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These are most prosperous countries in the world – and how South Africa compares



South Africa is ranked as the 75th most prosperous country in the world, hampered by poor health, living conditions, education levels and a low sense of safety and security.

This is according to the Legatum Institute’s annual prosperity index, which ranks 167 countries across the globe in terms of income (GDP, economy, wealth) and well-being (quality of life, governance, sentiment).

In compiling the index, the Legatum Institute looked at over 100 different variables across 12 significant pillars, including:

  • Safety and Security – measures the degree to which war, conflict, and crime have destabilised the security of individuals.
  • Personal Freedom – measures progress towards fundamental legal rights and individual liberties.
  • Governance – measures the extent to which there are checks and restraints on power and whether governments operate effectively and without corruption.
  • Social Capital – measures the strength of personal and social relationships, social norms, civic participation in a country, and social tolerance.
  • Investment Environment – measures the extent to which investments are adequately protected and are readily accessible.
  • Enterprise Conditions – measures the degree to which regulations enable businesses to start, compete, and expand.
  • Infrastructure and Market Access – measures the quality of the infrastructure that enables trade and distortions in the market for goods and services.
  • Economic Quality – measures how well an economy is equipped to generate wealth sustainably.
  • Living Conditions – measures the degree to which a reasonable quality of life is experienced by all, including material resources, shelter, essential services, and connectivity.
  • Health – measures the extent to which people are healthy and have access to the necessary services to maintain good health, including health outcomes, health systems, illness and risk factors, and mortality rates.
  • Education – measures enrolment, outcomes, and quality across four stages of education and the adult population’s skills.
  • The Natural Environment – measures the aspects of the physical environment that directly affect people in their daily lives and changes that might impact the prosperity of future generations.

According to the index, Denmark tops the list as the most prosperous country in the world, continually moving up the rankings since 2011.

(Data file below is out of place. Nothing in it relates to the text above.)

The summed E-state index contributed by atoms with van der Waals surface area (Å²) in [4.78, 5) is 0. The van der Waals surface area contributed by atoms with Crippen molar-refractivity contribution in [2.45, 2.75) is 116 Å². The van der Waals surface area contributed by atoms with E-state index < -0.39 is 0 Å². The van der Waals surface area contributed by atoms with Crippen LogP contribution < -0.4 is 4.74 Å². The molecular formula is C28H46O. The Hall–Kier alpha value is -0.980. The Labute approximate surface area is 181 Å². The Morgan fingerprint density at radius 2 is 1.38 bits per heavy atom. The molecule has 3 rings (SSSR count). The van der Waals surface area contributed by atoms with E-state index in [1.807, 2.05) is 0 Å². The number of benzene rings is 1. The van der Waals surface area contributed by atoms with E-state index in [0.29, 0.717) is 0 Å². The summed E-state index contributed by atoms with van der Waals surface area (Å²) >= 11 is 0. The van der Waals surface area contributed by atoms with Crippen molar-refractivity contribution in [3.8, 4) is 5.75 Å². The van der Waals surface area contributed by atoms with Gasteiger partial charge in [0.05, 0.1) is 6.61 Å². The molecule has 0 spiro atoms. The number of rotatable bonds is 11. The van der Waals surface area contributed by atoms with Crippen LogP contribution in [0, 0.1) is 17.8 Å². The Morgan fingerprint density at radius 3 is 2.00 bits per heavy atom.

Denmark ranked 1st for social capital, 2nd for living conditions and personal freedom, and 3rd for governance.

Sweden is 2nd overall, ranking 1st in natural environment, 3rd in living conditions, and 4th in personal freedom and social capital.

Norway was 3rd in the ranking, coming in 1st place for personal freedom, 2nd in governance, and 3rd in safety and security and social capital.

Finland followed in 4th place overall, while Switzerland ranked 5th – firmly cementing the dominance of Nordic nations regarding prosperity worldwide.

The table below shows the top 20 most prosperous countries, including South Africa, ranked 75th.

South Africa 

Ranking 75th overall, South Africa has deteriorated in prosperity, dropping six ranks in the past decade.

South Africa’s highest rank in the report’s sub-indices is personal freedom (38th) and social capital (40th); however, education and living conditions (102nd), health (129th), safety and security (136th), and natural environment drag on the country’s position.

The highest-ranked countries in the sub-Saharan Africa region fill out most of the middle and bottom reaches of the index, with plenty of countries slipping in the rankings.

The Legatum Institute noted that while the sub-Saharan Africa region has improved living conditions, better healthcare, and more access to education, it is further behind the rest of the world.

It remains the worst-performing region in 8 out of 12 pillars, and 30 countries in the bottom 40 are from this region, added the Legatum Institute.

Compared with other African countries, South Africa ranks 3rd on the continent, firmly behind Mauritius (47th overall) and Seychelles (51st).

Another stain on South Africa’s performance is that it was one of the countries that experienced an increase in female unemployment post-Covid-19.

With almost half of the women (47%) out of the labour force, South Africa has the third-highest female unemployment rate in the world, the institute said.

The table below shows the top 20 least prosperous countries in the world.


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